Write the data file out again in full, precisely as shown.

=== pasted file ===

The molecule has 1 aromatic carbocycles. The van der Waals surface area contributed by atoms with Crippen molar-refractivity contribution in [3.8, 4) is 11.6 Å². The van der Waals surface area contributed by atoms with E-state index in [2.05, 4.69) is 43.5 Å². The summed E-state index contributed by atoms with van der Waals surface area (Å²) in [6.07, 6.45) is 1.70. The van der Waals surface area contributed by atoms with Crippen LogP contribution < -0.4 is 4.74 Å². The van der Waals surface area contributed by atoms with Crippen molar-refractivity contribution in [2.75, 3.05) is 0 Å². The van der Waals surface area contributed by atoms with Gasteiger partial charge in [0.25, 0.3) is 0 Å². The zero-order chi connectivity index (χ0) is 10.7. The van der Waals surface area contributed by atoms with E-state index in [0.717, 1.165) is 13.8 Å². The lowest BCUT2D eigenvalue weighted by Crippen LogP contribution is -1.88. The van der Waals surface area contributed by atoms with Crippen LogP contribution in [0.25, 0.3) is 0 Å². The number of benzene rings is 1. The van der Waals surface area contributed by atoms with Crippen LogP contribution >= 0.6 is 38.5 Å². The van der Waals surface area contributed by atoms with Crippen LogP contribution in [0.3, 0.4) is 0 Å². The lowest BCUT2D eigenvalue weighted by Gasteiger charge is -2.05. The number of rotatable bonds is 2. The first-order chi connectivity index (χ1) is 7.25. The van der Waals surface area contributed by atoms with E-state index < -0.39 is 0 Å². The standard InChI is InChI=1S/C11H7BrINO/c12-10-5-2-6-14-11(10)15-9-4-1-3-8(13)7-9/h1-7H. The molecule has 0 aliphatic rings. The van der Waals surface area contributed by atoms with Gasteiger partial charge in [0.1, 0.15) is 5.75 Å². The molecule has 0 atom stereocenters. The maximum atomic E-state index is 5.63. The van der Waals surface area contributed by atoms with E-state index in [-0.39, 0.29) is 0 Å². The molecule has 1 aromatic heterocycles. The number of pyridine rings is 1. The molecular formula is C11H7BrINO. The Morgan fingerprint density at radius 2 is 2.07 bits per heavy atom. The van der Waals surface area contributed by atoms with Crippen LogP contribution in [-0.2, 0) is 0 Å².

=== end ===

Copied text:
The molecule has 1 aromatic carbocycles. The van der Waals surface area contributed by atoms with Crippen molar-refractivity contribution in [3.8, 4) is 11.6 Å². The van der Waals surface area contributed by atoms with E-state index in [2.05, 4.69) is 43.5 Å². The summed E-state index contributed by atoms with van der Waals surface area (Å²) in [6.07, 6.45) is 1.70. The van der Waals surface area contributed by atoms with Crippen LogP contribution < -0.4 is 4.74 Å². The van der Waals surface area contributed by atoms with Crippen molar-refractivity contribution in [2.75, 3.05) is 0 Å². The van der Waals surface area contributed by atoms with Gasteiger partial charge in [0.25, 0.3) is 0 Å². The zero-order chi connectivity index (χ0) is 10.7. The van der Waals surface area contributed by atoms with E-state index in [0.717, 1.165) is 13.8 Å². The lowest BCUT2D eigenvalue weighted by Crippen LogP contribution is -1.88. The van der Waals surface area contributed by atoms with Crippen LogP contribution in [0.25, 0.3) is 0 Å². The number of benzene rings is 1. The van der Waals surface area contributed by atoms with Crippen LogP contribution >= 0.6 is 38.5 Å². The van der Waals surface area contributed by atoms with Crippen LogP contribution in [0.3, 0.4) is 0 Å². The lowest BCUT2D eigenvalue weighted by Gasteiger charge is -2.05. The number of rotatable bonds is 2. The first-order chi connectivity index (χ1) is 7.25. The van der Waals surface area contributed by atoms with E-state index < -0.39 is 0 Å². The standard InChI is InChI=1S/C11H7BrINO/c12-10-5-2-6-14-11(10)15-9-4-1-3-8(13)7-9/h1-7H. The molecule has 0 aliphatic rings. The van der Waals surface area contributed by atoms with Gasteiger partial charge in [0.1, 0.15) is 5.75 Å². The molecule has 0 atom stereocenters. The maximum atomic E-state index is 5.63. The van der Waals surface area contributed by atoms with E-state index in [-0.39, 0.29) is 0 Å². The molecule has 1 aromatic heterocycles. The number of pyridine rings is 1. The molecular formula is C11H7BrINO. The Morgan fingerprint density at radius 2 is 2.07 bits per heavy atom. The van der Waals surface area contributed by atoms with Crippen LogP contribution in [-0.2, 0) is 0 Å².